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Our Story

by Diane, rescue founder

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Where it began.

In 2018, while enjoying a family vacation in Norfolk, we came across a small hedgehog crossing a dirt track during broad daylight. We were aware that this behaviour was unusual and might indicate a need for assistance, but being away from our hometown and in an area without mobile phone signal, we were unsure of the appropriate course of action. Our immediate response was to provide some water and create a shady spot for the hedgehog beneath a bush.

Upon our return from the holiday, we embarked on a quest to educate ourselves about how to handle such situations properly. It became evident that our initial response was insufficient, and the hedgehog should have been taken to a rescue centre for proper medical attention. This realisation fuelled our desire to make a positive impact on the lives of hedgehogs. Subsequently, we reached out to a rescue and became dedicated hedgehog foster caregivers. Our role involved nurturing hedgehogs that had completed their treatment but needed additional time and care to achieve the necessary release weight.

Fast forward to 2020, during the COVID lockdown, we encountered another hedgehog active during daylight hours. This time, we were well aware that it required immediate attention from a rescue. We promptly reached out to the nearest rescue and transported the hedgehog to their care. Initially, we had anticipated a simple drop-off and return home. However, given the unusual circumstances of both of us being out of work due to the pandemic, we saw an opportunity to make productive use of our unexpected free time.

With this newfound motivation, we returned home armed with an extensive shopping list of essential equipment needed to establish our very own hedgehog rescue. Recognising our limited availability due to our regular jobs, and family, we decided to run a small scale rescue, focusing on the care of only 3 or 4 patients. Little did we realise how this decision would shape our future endeavours.

Next steps.

Both Andrew and I successfully completed the 'First Aid, Care & Rehabilitation of Hedgehogs' course, conducted by Vale Wildlife Hospital in collaboration with the British Hedgehog Preservation Society. Following the course, we established a small dedicated area within our utility room, equipped with essential supplies and boxes to care for our initially intended 3 or 4 hedgehog patients. However, as the summer of 2020 unfolded, it became apparent that our house's space would not suffice.

In response, we began creating additional room in our garage, setting up more boxes to accommodate the growing number of hedgehogs in need. During our inaugural year, we provided care for over 150 hedgehogs!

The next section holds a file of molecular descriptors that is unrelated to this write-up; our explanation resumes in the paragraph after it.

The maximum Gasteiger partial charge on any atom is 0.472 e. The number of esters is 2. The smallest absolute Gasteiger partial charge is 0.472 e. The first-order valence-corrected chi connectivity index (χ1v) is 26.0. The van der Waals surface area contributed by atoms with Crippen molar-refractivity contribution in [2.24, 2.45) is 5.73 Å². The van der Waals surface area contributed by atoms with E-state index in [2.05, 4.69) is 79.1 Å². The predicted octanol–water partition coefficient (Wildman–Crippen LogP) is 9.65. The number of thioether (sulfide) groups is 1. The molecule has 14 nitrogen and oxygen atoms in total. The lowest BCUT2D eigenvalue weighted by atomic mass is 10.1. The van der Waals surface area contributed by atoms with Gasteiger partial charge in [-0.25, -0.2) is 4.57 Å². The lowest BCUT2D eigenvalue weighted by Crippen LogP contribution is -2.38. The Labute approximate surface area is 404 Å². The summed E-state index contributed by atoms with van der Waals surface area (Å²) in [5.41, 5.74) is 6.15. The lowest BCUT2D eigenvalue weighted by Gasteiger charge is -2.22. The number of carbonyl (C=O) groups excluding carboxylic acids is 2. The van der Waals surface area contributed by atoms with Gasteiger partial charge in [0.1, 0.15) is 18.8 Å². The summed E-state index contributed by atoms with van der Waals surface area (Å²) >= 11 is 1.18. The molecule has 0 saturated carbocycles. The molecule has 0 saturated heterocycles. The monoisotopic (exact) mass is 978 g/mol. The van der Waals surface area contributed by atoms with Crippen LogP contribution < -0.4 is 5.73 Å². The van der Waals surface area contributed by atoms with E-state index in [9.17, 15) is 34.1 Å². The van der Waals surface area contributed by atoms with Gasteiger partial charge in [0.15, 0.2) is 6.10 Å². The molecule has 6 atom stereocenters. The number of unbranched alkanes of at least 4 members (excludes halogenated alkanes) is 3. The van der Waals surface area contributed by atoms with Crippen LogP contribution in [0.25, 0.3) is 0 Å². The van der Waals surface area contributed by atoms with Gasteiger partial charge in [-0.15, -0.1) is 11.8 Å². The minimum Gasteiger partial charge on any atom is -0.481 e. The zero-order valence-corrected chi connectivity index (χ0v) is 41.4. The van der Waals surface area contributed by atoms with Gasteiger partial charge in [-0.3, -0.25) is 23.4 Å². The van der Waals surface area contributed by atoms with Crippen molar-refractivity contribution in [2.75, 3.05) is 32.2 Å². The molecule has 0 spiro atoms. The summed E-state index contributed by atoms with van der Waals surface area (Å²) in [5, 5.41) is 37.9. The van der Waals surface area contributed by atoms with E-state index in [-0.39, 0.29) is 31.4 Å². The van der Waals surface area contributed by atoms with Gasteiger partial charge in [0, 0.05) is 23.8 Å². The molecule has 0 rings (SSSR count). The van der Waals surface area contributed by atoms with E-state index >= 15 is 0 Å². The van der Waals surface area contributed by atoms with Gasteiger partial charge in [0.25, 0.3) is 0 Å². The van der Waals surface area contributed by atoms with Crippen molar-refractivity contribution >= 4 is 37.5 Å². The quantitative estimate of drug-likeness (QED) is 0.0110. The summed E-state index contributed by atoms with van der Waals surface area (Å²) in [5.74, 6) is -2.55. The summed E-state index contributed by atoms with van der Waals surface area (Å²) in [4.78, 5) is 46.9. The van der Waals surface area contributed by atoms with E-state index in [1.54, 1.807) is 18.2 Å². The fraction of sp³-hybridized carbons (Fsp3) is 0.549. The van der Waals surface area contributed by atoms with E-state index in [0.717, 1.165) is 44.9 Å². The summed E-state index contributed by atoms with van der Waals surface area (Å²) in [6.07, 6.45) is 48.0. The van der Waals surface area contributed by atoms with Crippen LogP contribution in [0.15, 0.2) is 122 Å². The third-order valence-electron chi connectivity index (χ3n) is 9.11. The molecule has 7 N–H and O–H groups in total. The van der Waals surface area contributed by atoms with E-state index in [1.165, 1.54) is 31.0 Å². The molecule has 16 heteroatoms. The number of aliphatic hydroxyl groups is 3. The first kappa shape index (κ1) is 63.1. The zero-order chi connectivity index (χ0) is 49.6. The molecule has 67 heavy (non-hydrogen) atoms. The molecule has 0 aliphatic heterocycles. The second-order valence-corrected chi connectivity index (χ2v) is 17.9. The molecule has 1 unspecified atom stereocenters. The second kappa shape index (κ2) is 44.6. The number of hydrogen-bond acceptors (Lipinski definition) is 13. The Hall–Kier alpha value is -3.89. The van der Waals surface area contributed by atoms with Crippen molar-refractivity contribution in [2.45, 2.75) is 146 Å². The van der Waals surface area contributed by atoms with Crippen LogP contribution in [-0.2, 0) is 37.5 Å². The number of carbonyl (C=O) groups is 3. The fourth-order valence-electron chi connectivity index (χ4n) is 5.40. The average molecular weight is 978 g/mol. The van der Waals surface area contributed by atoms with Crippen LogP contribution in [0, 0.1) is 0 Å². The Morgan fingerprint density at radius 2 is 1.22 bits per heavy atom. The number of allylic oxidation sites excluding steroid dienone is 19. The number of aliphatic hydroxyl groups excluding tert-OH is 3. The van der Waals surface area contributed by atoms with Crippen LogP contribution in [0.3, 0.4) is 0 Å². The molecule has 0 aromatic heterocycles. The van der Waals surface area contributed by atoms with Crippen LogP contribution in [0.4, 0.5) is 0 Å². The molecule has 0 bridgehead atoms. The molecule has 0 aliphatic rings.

As time passed and lockdown restrictions persisted, meaning neither of us could still work, it became increasingly evident that there was a dire need for hedgehog rehabilitation. Consequently, we embarked on a project to reorganise our garage, optimising the available space to accommodate a larger number of hedgehogs while still accommodating Andrew's tools and items such as camping equipment.

Our initial sense of accomplishment in meeting the previous year’s demands was short-lived as we quickly reached our capacity once again. Our living room had to be transformed into an intensive care unit and maternity ward and all non-hedgehog-related items being relocated out of the garage. Despite numerous adjustments to our shelving and box setups aimed at accommodating more hedgehogs, we still found ourselves operating at full capacity.

To compound the challenge, the summer heat made the garage almost unbearable for our hedgehog guests leading us to invested in fans and even an air-conditioning unit to maintain a comfortable temperature. It became increasingly evident that the garage, with the ever leaking roof, was too hot in the summer months and incredibly expensive to heat in the winter, was no longer a suitable long-term solution, and we realised the need to explore the construction of a purpose-built facility in its place.

Where we are now.

The year 2023 has proven to be yet another incredibly demanding year at our rescue. By the time August rolled around, we had already surpassed the total intake of 2022, which stood at 307 hedgehogs. In July we were providing care for an astonishing 72 hedgehogs simultaneously, greatly exceeding our typical range of 45 to 50.

As our hedgehog population under our care continues to expand, so do the day-to-day operational costs of running the rescue. Funding for essentials such as food, medicine, medical treatments, and necessary materials has been raised through a variety of fundraising efforts.

We owe a debt of gratitude to the generous public for their donations, whether in the form of financial contributions or physical items like food and supplies. Without these contributions, we would not be able to fulfil our mission. In addition to financial support, we are fortunate to have a dedicated team of volunteers who work tirelessly year-round, diligently cleaning out each of the hedgehog boxes every single day, contributing greatly to our cause.

What the future plans are.

It is our intention to knock down the existing garage and replace it with a built-for-purpose structure. All cleaning and sanitising will be done in there too (instead of in our downstairs toilet sink) and having it properly insulated will substantially cut down the heating and cooling costs.  We are in the process of having plans drawn up and estimated cost is £15,000. 

Prickly Pigs is currently registered as a not-for-profit organisation for fund raising purposes and we are also in the process of registering for full charity status and a charity number.

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